First look: Tentbox Lite roof tent review

With camping more popular than ever, a quirky new style of tent has muscled into the market. But should you join the craze next spring?

First look: Tentbox Lite roof tent review

by Oli Reed |

Have you ever had a burning desire to sleep on top of your car? Nope, neither had we. But over the past couple of summers, on almost every campsite we’ve pulled into, we’ve seen a steady rise in the number of people turning their cars into mini campervans.

In a nutshell, a roof tent is a tent you store on top of your car like a roof box, which then opens up into a tent once you’re parked up. There are various styles, ranging from fold-out canvas tents to sturdy, aluminium-cased pop-ups that open at the click of a button. Most come with a fitted double mattress and an attachable ladder for ease of access.

This creates a no-hassle style of camping, where you can pitch up almost anywhere and have your tent ready to sleep in a few minutes later. Add in the fact they don’t get dirty because they’re pitched about 6ft above the ground, and that they’re as quick to take down as they are to put up, and all of a sudden they start to look quite appealing.

For a roof tent newbie, the range of options and prices (anywhere between £500 and £3000) can be bewildering. Our first experience was using the Tentbox Lite last summer. There are three styles in the Tentbox range – Lite (50kg), Classic (64.5kg) and Cargo (64kg) – all of which can be attached to any vehicle with roof bars fitted. We chose the lightest and cheapest option and were pleasantly surprised by how simple it was to fit and operate, and also how comfortable the whole experience was.

Five things you need to know about the Tentbox Lite

Simple set-up

The Tentbox Lite arrives boxed up, so firstly you need to unpack it and attach the fixing rails and telescopic ladder. You then lift it on to your roof bars and attach it using four brackets that screw upwards into the base. That whole process takes about an hour, but the fixing rails and ladder then stay attached, so you won’t need to do it all again.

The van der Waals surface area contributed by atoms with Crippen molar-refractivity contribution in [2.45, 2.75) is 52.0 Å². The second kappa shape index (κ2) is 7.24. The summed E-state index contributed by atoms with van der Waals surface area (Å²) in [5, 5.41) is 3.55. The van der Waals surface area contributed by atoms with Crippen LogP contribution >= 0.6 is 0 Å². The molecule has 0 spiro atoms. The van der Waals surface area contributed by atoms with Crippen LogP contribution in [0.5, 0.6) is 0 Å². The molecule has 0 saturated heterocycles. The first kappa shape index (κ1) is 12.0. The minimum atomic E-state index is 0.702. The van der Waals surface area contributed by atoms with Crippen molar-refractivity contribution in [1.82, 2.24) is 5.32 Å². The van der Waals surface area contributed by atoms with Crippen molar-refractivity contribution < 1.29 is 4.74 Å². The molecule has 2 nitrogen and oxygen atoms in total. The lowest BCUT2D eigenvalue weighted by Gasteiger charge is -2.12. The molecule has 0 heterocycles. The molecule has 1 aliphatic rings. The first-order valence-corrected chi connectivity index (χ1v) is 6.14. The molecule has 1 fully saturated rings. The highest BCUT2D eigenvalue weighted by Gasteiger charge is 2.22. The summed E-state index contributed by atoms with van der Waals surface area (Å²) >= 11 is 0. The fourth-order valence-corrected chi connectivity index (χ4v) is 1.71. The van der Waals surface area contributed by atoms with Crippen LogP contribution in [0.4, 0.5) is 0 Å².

Simple set-up
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Easy pitching

Once you’ve arrived at your camping spot and found a flat place to park (very important, or you’ve got a sloping bed), you take off the tough PVC travel cover, unbuckle a few straps, fold out the tent, extend the ladder, and you’re good to go. We even store our sleeping bags flat inside it, so the whole thing’s ready to sleep in once folded out.

Comfy bed

You get a comfortable 6cm memory foam mattress (which fills the whole interior) that comes as part of the tent, so no need to inflate air beds.

Comfy bed
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Useful extras

There are doors at both ends, windows at the side and a skylight on the roof, so there are plenty of options to let light and air in. You also get a few internal pockets to stash your valuables, plus a boot bag that attaches to the base of the tent and hangs outside.

Any drawbacks?

It’s pretty expensive at £995, and at 50kg it’s a heavy beast, so you need two people to lift it into place and a garage or large shed to store it in, if you don’t always keep it on your car. The walls are also single skin, so we got a fair bit of condensation build-up during the night.

Tentbox lite
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Tentbox Lite specs

Price £995 | Weight 50kg | Sleeps 2 people | Set-up time Around 5 minutes (once it’s attached to your roof) | Materials 280gsm ripstop canvas with 2000mm PU-membrane; 600D polyester rain hood covers on windows and doors | Frame Aluminium | Mattress 6cm memory foam | Ladder Telescopic aluminium

Trail verdict

Lots of fun, mostly hassle-free and turns your car into a mini campervan. Just make sure you have the space to store it when it’s not in use!

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